On Being The Only Gay in the Village

Hello lovely people!

In my coming out story I shared what it was like to come out as a bisexual human at the age of 17. However, something I didn’t talk much about was what it was like to exist as an LGBT+ person in the place in which I grew up, mainly because I’ve only recently realised that it was a very unique experience in how isolating it was. In the last few weeks of university I’ve thrown myself into LGBT+ events, and even now as someone who’s been pretty solid in her identity for a lot of years I suddenly feel very empowered by my sexuality. Here’s why.

gayyyy

I was born and raised in rural Cumbria, right in the very North of England. It is far from a diverse area; my town only had a handful of BAME families, most people are Christian, it’s been a Tory constituency since it was created and what’s more relevant here is there really aren’t many LGBT+ people. I’d never met anyone who identified as transgender until I came to university for example, and there were only a handful of gay kids in my school.

As a result representation was something I just didn’t have in my social environment. Considering that bisexuality was almost entirely invisible in most forms of media until very recently, I couldn’t even turn to films and television to explain how I felt or find other people like me. Looking back this was incredibly isolating for a number of reasons.

Firstly it meant that whilst I was going through that classic babygay confusion I didn’t  have anyone to talk to about it. I think it took me about 5 years to finally become comfortable with the idea of being bisexual, after playing around with just about every label under the sun in private. Secondly when I started getting to the age where people were going out and partying I was placed in an environment where bisexuality was seen as illegitimate. Straight girls always kissed girls when they were drunk and this was seen as cute and quirky, whereas wanting to date them was very different.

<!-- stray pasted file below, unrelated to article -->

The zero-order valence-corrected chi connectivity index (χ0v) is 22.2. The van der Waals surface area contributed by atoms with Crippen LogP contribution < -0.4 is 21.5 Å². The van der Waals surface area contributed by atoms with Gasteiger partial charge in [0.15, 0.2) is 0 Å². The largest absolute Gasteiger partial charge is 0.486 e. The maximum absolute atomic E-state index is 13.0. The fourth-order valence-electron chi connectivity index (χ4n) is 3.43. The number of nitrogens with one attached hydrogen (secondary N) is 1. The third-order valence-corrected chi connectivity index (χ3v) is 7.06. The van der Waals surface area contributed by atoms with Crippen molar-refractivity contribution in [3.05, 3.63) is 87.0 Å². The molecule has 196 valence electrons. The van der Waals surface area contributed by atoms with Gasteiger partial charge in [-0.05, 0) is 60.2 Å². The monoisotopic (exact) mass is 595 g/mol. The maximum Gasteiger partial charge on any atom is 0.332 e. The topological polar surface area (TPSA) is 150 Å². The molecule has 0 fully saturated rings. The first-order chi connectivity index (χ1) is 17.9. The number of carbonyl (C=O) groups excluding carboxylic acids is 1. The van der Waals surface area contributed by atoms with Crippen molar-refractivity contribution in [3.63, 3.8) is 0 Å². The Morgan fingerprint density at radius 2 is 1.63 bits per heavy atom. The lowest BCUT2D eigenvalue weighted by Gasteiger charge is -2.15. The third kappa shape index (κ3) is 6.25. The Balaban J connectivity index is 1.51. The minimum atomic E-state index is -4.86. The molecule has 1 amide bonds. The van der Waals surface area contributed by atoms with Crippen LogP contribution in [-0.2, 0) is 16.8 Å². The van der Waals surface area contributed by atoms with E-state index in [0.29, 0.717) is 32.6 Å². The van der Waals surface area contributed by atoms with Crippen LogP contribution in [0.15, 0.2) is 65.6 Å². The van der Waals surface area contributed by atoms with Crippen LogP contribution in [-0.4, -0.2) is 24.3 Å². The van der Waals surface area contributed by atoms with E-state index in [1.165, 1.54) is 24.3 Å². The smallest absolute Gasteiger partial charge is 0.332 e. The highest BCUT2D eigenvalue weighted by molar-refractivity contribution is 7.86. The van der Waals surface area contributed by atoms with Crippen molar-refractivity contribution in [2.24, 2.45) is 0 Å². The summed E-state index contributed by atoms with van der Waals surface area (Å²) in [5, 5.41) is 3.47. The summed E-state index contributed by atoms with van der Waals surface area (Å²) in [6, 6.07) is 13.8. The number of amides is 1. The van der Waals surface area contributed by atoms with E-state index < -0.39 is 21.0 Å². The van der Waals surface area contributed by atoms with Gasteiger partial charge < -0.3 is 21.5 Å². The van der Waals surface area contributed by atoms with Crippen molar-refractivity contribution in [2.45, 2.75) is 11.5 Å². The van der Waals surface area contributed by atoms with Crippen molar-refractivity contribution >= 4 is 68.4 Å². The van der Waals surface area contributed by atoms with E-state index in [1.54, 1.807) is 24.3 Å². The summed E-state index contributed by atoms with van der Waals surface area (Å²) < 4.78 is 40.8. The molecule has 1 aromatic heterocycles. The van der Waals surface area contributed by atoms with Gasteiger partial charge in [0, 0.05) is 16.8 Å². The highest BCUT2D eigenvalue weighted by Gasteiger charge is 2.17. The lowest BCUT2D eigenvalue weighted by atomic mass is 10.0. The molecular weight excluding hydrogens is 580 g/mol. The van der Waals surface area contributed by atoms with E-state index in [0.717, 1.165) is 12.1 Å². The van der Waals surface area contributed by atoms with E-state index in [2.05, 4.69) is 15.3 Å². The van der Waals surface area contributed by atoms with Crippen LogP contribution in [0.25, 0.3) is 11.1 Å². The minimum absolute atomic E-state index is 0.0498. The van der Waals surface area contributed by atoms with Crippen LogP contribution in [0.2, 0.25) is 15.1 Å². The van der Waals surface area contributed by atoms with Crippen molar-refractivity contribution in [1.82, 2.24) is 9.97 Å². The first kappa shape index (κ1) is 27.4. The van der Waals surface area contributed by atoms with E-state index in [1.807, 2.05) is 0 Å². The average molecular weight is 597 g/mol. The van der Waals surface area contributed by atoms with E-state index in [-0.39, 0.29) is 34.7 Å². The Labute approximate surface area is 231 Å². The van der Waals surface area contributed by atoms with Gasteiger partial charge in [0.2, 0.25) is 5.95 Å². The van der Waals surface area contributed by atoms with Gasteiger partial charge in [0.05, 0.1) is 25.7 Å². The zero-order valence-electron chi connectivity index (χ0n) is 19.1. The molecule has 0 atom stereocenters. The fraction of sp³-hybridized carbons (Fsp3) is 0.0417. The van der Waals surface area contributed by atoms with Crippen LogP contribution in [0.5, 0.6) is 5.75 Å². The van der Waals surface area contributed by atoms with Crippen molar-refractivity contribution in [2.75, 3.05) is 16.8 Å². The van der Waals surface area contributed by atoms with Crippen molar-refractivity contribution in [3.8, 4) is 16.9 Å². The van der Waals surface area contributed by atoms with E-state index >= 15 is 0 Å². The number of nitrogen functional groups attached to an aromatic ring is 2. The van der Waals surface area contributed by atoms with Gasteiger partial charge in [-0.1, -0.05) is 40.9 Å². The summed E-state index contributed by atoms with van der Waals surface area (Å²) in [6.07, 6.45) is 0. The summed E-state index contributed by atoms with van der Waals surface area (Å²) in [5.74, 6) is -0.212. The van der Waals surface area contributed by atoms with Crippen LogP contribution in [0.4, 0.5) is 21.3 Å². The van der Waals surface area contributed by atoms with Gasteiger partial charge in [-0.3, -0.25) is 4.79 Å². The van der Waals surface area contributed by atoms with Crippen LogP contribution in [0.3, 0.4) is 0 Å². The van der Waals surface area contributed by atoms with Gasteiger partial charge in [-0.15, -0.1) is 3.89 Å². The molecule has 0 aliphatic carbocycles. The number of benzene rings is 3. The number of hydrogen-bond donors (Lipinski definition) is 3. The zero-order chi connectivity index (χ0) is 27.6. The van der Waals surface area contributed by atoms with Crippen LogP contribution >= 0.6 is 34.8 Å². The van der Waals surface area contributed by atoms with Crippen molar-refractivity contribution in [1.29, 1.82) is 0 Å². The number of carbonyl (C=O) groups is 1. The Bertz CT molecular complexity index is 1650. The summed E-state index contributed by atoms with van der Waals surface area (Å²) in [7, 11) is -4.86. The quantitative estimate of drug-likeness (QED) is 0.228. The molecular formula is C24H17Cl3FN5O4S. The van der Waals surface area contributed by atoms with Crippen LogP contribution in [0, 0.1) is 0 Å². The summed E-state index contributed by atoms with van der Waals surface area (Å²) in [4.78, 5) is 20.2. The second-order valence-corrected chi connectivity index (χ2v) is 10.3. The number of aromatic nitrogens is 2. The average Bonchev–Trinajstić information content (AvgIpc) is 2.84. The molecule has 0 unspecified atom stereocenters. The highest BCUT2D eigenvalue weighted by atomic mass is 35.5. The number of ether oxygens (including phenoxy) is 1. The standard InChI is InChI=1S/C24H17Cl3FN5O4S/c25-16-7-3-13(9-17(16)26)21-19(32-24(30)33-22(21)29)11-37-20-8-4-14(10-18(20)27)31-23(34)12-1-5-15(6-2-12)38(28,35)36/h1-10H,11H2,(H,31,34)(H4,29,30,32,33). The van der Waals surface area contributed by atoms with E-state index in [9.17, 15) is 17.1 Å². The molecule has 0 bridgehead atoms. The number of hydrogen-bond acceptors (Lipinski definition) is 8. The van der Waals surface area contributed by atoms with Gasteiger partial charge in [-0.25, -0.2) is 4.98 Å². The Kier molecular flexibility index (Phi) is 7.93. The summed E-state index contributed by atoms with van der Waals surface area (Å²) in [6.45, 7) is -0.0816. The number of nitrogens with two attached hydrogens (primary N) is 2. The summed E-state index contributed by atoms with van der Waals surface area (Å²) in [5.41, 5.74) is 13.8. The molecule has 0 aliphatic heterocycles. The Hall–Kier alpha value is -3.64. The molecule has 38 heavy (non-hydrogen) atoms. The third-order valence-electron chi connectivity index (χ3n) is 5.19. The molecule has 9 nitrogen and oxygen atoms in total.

Perhaps the most important thing is that I just didn’t have the chance to express my sexuality. I didn’t have friends to relate to on LGBT+ issues, go to nightclubs where boys were allowed to kiss boys or chat about gay culture over coffee. As I got older I gained a few friends who were part of the community sure, but because we were all stuck in this social isolation we never really had an environment where we could be unapologetically ourselves.

This is exactly the reason why I’ve been feeling overwhelmed with love for the LGBT+ community recently. In my first year at uni I didn’t feel like I wanted to get involved with any LGBT+ groups, because I didn’t think it was right to be that outspoken about my sexuality. Yup, rural Cumbria affected me even up to the age of 18. However, everything has changed going into my second year. I want to experience everything I missed out on growing up, and I definitely have in the last few weeks. I’ve been going to our little college LGBT+ events and met some amazing people I’d now consider friends, adopted some first year students to mentor through the LGBT+ association and been on my first association social and night out (and I’m absolutely knackered from it but anything for a drag queen DJ playing ABBA all night). It still astounds me that I can walk into a room and be proud to part of a community I once felt so distanced from, a community that is full of genuinely lovely and accepting people.

I never want to have to hide my sexuality again, and to be honest I don’t really feel like I have to anymore. Having an LGBT+ support network is so so so important, and you should never feel like your sexuality isn’t worth celebrating if it’s safe to do so. I’m just really bloody gay at the minute (even though I still like boys hahah I’m not about bi-erasure).

 

-Megan, listening to Citizen and getting very hype for their supporting slot at The Story So Far this week

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